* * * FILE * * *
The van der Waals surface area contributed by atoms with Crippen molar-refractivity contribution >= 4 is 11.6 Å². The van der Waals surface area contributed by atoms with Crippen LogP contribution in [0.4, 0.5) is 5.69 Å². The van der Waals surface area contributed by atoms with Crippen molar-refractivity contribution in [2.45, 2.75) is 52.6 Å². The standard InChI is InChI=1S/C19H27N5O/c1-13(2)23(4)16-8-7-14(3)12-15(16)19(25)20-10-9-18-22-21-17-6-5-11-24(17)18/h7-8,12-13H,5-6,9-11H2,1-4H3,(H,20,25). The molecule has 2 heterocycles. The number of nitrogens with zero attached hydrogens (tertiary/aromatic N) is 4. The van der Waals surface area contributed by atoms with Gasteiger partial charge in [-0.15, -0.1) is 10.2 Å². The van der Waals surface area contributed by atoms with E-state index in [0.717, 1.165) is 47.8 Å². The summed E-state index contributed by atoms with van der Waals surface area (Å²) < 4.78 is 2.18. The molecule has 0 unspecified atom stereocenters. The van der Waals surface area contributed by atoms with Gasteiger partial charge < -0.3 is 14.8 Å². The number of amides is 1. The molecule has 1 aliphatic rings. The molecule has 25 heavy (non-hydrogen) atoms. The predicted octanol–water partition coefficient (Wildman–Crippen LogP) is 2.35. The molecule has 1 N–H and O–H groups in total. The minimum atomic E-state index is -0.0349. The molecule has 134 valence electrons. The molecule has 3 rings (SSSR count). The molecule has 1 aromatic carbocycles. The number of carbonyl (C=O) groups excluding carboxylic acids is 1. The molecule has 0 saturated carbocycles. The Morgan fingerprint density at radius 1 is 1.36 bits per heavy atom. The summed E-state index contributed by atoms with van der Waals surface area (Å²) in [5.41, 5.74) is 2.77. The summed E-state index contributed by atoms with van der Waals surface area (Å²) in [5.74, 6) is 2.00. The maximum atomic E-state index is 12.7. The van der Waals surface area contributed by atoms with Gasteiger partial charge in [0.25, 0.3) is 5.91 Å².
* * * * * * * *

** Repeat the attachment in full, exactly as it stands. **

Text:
The van der Waals surface area contributed by atoms with Crippen molar-refractivity contribution >= 4 is 11.6 Å². The van der Waals surface area contributed by atoms with Crippen LogP contribution in [0.4, 0.5) is 5.69 Å². The van der Waals surface area contributed by atoms with Crippen molar-refractivity contribution in [2.45, 2.75) is 52.6 Å². The standard InChI is InChI=1S/C19H27N5O/c1-13(2)23(4)16-8-7-14(3)12-15(16)19(25)20-10-9-18-22-21-17-6-5-11-24(17)18/h7-8,12-13H,5-6,9-11H2,1-4H3,(H,20,25). The molecule has 2 heterocycles. The number of nitrogens with zero attached hydrogens (tertiary/aromatic N) is 4. The van der Waals surface area contributed by atoms with Gasteiger partial charge in [-0.15, -0.1) is 10.2 Å². The van der Waals surface area contributed by atoms with E-state index in [0.717, 1.165) is 47.8 Å². The summed E-state index contributed by atoms with van der Waals surface area (Å²) < 4.78 is 2.18. The molecule has 0 unspecified atom stereocenters. The van der Waals surface area contributed by atoms with Gasteiger partial charge < -0.3 is 14.8 Å². The number of amides is 1. The molecule has 1 aliphatic rings. The molecule has 25 heavy (non-hydrogen) atoms. The predicted octanol–water partition coefficient (Wildman–Crippen LogP) is 2.35. The molecule has 1 N–H and O–H groups in total. The minimum atomic E-state index is -0.0349. The molecule has 134 valence electrons. The molecule has 3 rings (SSSR count). The molecule has 1 aromatic carbocycles. The number of carbonyl (C=O) groups excluding carboxylic acids is 1. The molecule has 0 saturated carbocycles. The Morgan fingerprint density at radius 1 is 1.36 bits per heavy atom. The summed E-state index contributed by atoms with van der Waals surface area (Å²) in [5.41, 5.74) is 2.77. The summed E-state index contributed by atoms with van der Waals surface area (Å²) in [5.74, 6) is 2.00. The maximum atomic E-state index is 12.7. The van der Waals surface area contributed by atoms with Gasteiger partial charge in [0.25, 0.3) is 5.91 Å².